Industrial Media 2-3: Lenny

Lenny exercise was a good experience to me which took me through the whole process from pre-production, via production to post-production. So I personally joined in every part of making a film, and we took turns on different roles on the set, differs from my previous experience of being single role in crews, I had a chance to know how individuals work with each other on the set, and should respect and make allowance for the others. Most importantly, knowing the relationship among the crew could help me quickly locating where the issues happened.

The order is important on the set, to achieve maximum efficiency and making every one working together as a team, the 1st AD is in charge of maintaining orders during shooting. I used to think making a film was all about being creative on the story and techniques, but ignored the non-creative works behind the scenes. After shooting Lenny VI, I have known whoever is on the set, doing the correct behaviors would always affect the quality of the outcome, and his/her future career.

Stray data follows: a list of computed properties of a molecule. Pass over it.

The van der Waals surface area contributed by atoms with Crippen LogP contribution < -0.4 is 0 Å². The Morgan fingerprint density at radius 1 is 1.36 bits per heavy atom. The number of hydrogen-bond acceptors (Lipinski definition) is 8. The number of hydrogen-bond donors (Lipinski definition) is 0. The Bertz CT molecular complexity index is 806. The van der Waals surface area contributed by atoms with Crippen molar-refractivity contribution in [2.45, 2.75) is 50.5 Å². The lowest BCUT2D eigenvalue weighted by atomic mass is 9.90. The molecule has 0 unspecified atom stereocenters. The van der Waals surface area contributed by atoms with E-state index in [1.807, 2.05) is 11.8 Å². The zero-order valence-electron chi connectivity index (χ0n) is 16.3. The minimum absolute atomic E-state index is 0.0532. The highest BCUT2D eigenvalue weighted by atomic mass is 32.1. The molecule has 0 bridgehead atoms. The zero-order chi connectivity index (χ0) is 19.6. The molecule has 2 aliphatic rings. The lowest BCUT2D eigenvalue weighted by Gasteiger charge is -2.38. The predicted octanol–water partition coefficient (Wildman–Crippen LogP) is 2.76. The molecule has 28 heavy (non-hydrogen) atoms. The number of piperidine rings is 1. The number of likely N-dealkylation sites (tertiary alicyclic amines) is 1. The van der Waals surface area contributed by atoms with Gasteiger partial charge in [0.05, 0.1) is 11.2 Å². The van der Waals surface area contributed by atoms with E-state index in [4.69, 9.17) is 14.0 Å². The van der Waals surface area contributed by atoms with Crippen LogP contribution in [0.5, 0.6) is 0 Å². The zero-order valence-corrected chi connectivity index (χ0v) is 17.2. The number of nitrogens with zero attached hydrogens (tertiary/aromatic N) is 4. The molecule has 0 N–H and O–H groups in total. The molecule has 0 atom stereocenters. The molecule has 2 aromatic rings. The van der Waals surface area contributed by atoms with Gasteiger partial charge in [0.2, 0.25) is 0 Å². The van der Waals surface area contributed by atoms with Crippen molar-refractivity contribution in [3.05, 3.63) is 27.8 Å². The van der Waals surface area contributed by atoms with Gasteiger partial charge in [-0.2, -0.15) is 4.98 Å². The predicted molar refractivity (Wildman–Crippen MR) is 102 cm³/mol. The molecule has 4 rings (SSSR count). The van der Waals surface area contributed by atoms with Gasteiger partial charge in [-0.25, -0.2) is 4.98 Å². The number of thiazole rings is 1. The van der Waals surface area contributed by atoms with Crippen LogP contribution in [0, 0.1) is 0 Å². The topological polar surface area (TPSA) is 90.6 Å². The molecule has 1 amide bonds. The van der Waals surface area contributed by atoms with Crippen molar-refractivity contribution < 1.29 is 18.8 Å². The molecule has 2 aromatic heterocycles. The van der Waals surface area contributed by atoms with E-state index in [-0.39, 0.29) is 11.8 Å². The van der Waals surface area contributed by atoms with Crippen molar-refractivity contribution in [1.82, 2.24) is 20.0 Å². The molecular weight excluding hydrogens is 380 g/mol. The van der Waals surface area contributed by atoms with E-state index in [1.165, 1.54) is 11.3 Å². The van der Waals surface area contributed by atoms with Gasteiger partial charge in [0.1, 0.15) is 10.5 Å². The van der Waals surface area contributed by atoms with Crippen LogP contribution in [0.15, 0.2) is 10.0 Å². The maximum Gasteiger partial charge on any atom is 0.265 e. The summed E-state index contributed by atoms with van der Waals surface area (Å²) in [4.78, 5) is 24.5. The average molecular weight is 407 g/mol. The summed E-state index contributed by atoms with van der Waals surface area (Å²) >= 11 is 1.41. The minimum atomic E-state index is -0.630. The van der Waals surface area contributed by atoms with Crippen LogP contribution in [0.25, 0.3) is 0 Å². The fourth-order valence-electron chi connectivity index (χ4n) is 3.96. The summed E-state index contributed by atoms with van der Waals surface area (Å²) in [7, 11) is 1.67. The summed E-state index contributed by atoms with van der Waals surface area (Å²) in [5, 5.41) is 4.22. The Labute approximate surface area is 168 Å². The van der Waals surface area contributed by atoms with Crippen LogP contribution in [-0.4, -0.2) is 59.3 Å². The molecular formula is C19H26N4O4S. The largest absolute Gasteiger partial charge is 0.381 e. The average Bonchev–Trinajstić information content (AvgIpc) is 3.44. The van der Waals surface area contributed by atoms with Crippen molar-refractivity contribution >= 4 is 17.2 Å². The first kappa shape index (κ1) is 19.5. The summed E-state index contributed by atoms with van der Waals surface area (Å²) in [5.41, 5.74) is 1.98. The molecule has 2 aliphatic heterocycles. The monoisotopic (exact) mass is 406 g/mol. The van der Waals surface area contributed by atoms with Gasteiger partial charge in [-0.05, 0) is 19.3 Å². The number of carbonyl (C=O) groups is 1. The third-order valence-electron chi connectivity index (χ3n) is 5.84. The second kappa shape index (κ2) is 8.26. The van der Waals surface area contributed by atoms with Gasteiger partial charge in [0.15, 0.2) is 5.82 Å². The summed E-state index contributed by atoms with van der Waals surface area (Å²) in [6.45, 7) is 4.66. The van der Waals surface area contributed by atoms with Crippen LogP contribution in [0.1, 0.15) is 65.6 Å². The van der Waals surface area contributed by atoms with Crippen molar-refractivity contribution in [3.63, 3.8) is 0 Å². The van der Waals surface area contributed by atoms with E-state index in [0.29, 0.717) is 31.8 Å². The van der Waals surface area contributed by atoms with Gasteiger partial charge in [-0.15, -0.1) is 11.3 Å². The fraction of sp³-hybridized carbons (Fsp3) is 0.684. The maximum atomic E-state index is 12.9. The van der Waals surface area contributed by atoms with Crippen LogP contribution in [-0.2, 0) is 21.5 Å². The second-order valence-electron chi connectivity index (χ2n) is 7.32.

The choosing of the locations could be very challenging too; it should be memorable to the audience by specific settings. Choosing a good location would spend lots of time, it is a good idea to find locations where have characters rather than generic places. Such as, we would better find a quaint boutique bookstore or a French café with a patio overlooking a park instead of just a bookstore or a restaurant. Some other things should be considered too like: the availabilities of accommodations, car parking, and electricity and so on. Finding the perfect location that works both inside as an interior and outside as an exterior may be difficult.  But we can film the exterior of a house and then use a different house’s interior, which gives us a more controlled environment.

I overall enjoyed the editing; we have got enough shots on story and actors, but need some B-roll shots which give the audience a good idea of the landscape that the character encounters. If we had more time I probably would get more shots for each scenes that have conversation from different angles, therefore I could avoid cutting back to the exact same angle every time. The tricky part of cutting is how to cut tight scenes without becoming too “cutty”, this means taking out some unnecessary pauses between actors’ delivery dialogue of lines, or tightening the gaps within dialogue sentences through the use if carefully placed cutaways.

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